A sensible strategy for the Scottish election

The Liberal Democrats should be able to prosper mightily in the Scottish parliamentary election on 6th May. But only if we stop attacking the SNP.

The SNP are unassailable. They are riding at over 55 per cent in the opinion polls, boosted by Nicola Sturgeon’s impressive performance in the Covid-19 emergency. And by next spring, they will be able to surf the wave of anger over Brexit and the expected surge in unemployment.

The Nationalists will blame the Johnson government for all the problems and the lack of resources to tackle them. In that they are quite right and it would be counter-productive for the Lib Dems to take a different tack. It’s misleading and dishonest to suggest the Scottish government can fix our schools and hospitals, and the potholes in the roads, with the austerity budgets they’ve been given by Westminster. Yes, the SNP could put up taxes to raise more funds but not by a significant amount.

The Liberal Democrats should try to become the positive alternative to the SNP. The Conservatives and Labour will find it difficult to do that, the Conservatives because of Brexit and the appalling behaviour of the Johnson government. Labour are still finding their feet after the disastrous Corbyn years.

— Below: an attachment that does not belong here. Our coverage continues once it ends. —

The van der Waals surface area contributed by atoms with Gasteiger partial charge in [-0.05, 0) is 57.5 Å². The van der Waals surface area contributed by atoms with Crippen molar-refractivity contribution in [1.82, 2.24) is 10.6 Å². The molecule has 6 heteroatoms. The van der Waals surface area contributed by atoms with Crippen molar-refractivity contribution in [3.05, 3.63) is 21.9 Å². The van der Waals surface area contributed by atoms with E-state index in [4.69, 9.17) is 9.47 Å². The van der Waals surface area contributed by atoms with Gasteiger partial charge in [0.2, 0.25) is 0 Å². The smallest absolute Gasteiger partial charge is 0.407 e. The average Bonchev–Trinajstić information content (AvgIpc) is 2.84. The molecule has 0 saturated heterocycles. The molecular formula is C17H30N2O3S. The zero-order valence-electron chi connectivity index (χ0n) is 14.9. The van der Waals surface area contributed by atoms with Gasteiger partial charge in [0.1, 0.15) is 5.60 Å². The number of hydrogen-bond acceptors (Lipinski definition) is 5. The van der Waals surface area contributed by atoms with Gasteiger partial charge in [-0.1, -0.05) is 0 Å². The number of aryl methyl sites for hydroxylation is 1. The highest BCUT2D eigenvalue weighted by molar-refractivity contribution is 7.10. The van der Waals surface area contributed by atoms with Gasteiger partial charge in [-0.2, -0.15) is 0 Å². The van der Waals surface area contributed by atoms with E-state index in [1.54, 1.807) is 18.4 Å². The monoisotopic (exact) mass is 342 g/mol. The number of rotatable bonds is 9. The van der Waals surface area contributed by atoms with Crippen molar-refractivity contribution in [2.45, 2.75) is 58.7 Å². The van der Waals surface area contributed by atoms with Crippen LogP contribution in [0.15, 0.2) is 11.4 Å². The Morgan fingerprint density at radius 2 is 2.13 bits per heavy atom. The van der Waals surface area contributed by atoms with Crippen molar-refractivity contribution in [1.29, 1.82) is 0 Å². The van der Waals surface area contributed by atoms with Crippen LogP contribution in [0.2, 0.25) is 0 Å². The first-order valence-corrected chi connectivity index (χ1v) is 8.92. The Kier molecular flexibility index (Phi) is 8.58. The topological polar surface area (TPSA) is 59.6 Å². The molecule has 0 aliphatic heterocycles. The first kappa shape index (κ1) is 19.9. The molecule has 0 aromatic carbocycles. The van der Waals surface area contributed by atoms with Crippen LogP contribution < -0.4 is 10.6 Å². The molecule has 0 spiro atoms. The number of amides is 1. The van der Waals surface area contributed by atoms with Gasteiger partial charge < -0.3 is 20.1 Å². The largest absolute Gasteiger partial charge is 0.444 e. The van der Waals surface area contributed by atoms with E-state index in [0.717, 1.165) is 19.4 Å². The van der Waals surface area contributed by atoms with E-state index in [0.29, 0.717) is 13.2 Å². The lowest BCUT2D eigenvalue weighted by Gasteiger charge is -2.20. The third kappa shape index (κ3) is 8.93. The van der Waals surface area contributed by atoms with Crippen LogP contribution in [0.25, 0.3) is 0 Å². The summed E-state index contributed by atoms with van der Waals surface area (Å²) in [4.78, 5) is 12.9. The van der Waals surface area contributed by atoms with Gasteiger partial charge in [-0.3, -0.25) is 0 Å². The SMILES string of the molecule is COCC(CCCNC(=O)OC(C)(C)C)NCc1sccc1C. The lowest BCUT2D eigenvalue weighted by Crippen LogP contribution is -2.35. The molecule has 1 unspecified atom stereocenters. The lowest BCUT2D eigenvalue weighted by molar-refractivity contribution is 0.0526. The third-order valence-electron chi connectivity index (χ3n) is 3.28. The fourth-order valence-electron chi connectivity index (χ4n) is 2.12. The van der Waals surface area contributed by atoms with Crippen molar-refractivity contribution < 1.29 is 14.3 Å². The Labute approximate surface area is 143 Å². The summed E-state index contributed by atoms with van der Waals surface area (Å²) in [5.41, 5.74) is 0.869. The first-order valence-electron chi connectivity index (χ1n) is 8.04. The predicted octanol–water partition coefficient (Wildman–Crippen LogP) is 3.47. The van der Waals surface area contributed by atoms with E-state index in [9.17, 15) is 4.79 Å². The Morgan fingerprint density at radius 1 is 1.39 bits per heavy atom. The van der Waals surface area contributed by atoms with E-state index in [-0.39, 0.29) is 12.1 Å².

We need to differentiate ourselves from these Unionist parties. And the way to do that is to change our stance on a second independence referendum. Brexit has been so outrageous that Scots deserve a second chance to re-consider their future. So I think that if the Scottish parliament votes to hold a second referendum (which it probably will) we should welcome it and argue the case for a federal Britain.

So far our leaders have said a second referendum would be a distraction from the vital issues of jobs and the public services. But it need not be, if we can turn it into a debate on the kind of Scotland we want to live in.

Moreover, if we get over our obsession with opposing a second referendum – and neutralise the issue – we can get on with offering an alternative programme for government. We need to out-green the Greens with a radical environmental policy, for example: no more road building, taxes on flying, tax breaks on insulation, laws against plastic, electrification of energy and travel.
We should become the party of de-centralisation, giving powers to local authorities to, for example: raise taxes, make charges, run their local health services and universities and colleges.